Cathode follower: biasing DC heaters to safe Cathode-to-heater difference. How?

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Kingston

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I'm working on a tube circuit where I need cathode follower. Cathode-to-heater negative voltage difference can't exceed certain safe value, like 200V, same with positive difference. That would mean I should reference all the heaters of my amp to somewhere around 75V so that cathode and plate followers still work within their safety limits. I've done this several times with AC heaters, but this time I need DC and I'm not sure how to bias it.

How do I safely bias the DC heater supply? Can I just use around 75VDC drained from B+ acting as ground reference for the DC heater circuit? This reference drains very little current, right? And how to calculate that? Should I regulate this reference?

Thanks,
Mike
 

pstamler

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A voltage divider will do fine. Set it up to pull 1mA from the supply, and connect the junction of the two resistors to the - side of the first filter capacitor on the filament supply, which of course has no other ground connection. The only current you're draining is the 1mA from the divider -- none flows through the filament circuits.

Peace,
Paul
 

Kingston

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Thanks!

I knew I could do a cheap "drain", but got caught in the safety net. I thought I should make sure the reference won't follow the very high B+ of initial start up. I hope those 5-10 seconds of start up chaos are a non-issue.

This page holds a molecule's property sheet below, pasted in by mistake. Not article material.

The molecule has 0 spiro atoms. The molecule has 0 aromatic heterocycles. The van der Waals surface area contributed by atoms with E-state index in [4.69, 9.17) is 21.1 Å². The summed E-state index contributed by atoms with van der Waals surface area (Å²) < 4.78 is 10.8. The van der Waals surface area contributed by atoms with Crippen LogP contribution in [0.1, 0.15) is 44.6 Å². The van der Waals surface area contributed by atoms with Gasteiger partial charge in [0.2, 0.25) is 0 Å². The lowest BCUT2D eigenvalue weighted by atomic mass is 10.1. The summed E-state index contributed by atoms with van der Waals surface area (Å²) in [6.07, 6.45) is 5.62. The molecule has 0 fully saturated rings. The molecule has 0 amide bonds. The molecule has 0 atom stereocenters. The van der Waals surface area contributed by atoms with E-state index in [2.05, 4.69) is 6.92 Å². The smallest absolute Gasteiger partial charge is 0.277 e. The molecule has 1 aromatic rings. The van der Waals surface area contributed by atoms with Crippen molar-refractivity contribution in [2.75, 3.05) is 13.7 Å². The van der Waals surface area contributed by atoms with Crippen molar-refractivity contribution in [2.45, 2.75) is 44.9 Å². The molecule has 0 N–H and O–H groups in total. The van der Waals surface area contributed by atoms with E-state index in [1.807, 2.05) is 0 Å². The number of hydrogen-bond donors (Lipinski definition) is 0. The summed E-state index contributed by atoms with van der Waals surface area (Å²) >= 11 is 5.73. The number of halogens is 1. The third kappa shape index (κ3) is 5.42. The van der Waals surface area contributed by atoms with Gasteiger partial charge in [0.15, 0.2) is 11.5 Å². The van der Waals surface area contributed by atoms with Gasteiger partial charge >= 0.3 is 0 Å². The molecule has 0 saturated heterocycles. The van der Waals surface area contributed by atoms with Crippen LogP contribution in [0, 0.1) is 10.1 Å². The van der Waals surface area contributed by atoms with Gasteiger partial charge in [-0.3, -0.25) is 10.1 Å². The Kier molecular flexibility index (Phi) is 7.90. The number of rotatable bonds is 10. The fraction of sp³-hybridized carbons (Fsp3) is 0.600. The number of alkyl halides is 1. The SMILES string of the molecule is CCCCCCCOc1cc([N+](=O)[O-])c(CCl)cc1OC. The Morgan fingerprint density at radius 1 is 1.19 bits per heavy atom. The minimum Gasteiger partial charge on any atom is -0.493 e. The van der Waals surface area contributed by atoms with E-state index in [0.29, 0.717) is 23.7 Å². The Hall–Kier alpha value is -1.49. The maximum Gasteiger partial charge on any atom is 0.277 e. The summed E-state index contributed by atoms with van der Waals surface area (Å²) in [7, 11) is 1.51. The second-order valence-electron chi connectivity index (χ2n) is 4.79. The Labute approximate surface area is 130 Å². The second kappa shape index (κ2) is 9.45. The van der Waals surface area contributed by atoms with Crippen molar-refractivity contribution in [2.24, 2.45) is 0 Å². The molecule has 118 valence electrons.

abbey road d enfer

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In fact, most of the designs using this scheme have a capacitor  to ground, so at start-up the reference ramps slightly more slowly than B+.
 

Kingston

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abbey road d enfer said:
In fact, most of the designs using this scheme have a capacitor  to ground, so at start-up the reference ramps slightly more slowly than B+.

like this? (ignore the rest of it, just look at the divider)

index.php


I landed on that divider using this: http://www.sengpielaudio.com/calculator-voltagedivider.htm

But I don't seem to understand what "load" is for that 1mA. Nothing is drained through the reference when it acts as heater ground, or is there?

 

abbey road d enfer

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Yes, that type of divider, although I wouldn't use such a large cap, takes about a minute to ramp up, plenty of time for cathode stripping.
As you mentioned, there is no current drain in the heaters.
 

Kingston

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That's a good one, thanks.

I wonder why they put 20uF cap to ground from that "positive side" 100ohm resistor. Looking from the bias voltage point of view it's just another RC filter, but why not do it with the bottom 100ohm as well, while you're at it?
 

truzz

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Sorry for the noobie question,
I was wondering:
in a balanced circuit like the Sta-Level, if you want to use a DC supply for the heaters,
is there the need to bias? if yes, to what voltage?
 

emrr

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No need in a stalevel.  Cathodes are all relatively close to ground, already near heater reference. 
 

analag

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If you can vary the floating point you can tweak the voltage for best noise level. Therefore use a pot to find the spot then hard wire it with resistors.
 

truzz

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emrr said:
No need in a stalevel.  Cathodes are all relatively close to ground, already near heater reference. 
Thank you for the replies.
Ref. Sta-Level:
so using dc heater supply, should I tie the negative side to gnd? Can it pollute the audio gnd?
Isn't the biasing useful to isolate heater neg. from the audio gnd?

I was thinking of using an LM338 to regulate the heater supply.
 

emrr

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DC needs one side or other tied to ground, and I've never seen it pollute anything. 

I've also never heard a Stalevel that needed help with hum on the traditional AC heaters. 
 

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